As the Sept. 11 attacks tainted Islam as a religion of extremists, Tucsonan Leslie Travaglione said, she kept thinking of Muslims who didn't fit the description.
Could Islam harbor terrorists? What was this religion really all about? Travaglione kept asking herself.
Her mind kept wandering back to the Muslim nurse in Mesa who had watched over her after a car accident years earlier, soon after she moved to Arizona from the Hudson Valley in New York. "She sat by my bedside, and she read to me," Travaglione recalled. "She was so kind; she kept my spirits up all the time."
Seeking answers about Islam, Travaglione immersed herself in the study of the religion, which pulled her in like a magnet. A year ago, she became a Muslim.
"I discovered that Islam is a tolerant, very kind religion," she said.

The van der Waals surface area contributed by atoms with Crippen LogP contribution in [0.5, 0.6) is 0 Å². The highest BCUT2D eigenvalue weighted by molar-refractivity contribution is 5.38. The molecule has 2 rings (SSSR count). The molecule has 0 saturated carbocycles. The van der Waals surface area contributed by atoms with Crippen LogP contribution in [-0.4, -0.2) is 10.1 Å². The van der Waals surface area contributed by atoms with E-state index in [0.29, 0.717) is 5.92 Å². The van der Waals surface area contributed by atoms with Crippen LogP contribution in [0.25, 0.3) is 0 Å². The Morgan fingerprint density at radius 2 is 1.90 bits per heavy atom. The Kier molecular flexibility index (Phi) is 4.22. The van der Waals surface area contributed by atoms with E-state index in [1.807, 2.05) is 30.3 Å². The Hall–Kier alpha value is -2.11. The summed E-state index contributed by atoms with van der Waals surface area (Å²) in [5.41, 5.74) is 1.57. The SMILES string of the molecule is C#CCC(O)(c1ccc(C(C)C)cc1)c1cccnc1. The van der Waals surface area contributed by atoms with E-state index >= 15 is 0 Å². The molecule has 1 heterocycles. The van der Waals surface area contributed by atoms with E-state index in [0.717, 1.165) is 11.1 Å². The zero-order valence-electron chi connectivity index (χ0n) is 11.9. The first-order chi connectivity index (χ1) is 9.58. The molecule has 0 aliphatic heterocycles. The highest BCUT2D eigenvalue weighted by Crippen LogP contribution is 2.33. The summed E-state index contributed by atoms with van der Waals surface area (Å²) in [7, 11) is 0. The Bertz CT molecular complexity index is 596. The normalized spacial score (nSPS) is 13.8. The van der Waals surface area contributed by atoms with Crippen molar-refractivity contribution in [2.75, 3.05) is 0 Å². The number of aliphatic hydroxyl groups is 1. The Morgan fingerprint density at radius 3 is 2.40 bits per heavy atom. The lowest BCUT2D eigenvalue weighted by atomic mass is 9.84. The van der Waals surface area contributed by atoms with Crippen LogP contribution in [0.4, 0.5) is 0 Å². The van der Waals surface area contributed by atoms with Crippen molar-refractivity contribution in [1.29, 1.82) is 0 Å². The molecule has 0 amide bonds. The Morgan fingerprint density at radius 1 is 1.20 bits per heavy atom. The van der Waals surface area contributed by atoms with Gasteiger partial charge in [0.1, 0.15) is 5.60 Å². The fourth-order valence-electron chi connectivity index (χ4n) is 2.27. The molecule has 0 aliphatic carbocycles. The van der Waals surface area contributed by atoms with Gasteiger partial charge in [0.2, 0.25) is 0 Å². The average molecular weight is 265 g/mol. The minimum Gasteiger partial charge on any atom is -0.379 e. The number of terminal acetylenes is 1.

Until she converted to Islam, Travaglione said, her life had been punctuated by family conflict, depression and alcoholism. Now Islam fills her life.
"Islam gives me a reason to live," said Travaglione, as she prepared to observe Islam's holy month of Ramadan. Like other Muslims, she will begin a daily fast today that lasts from dawn to dusk.
The monthlong observance, which highlights prayer, reflection and charity, gives Travaglione a chance for contemplation and renewal, she said. "It's also a communal experience because we break fast with other Muslims, and we get to meet other people."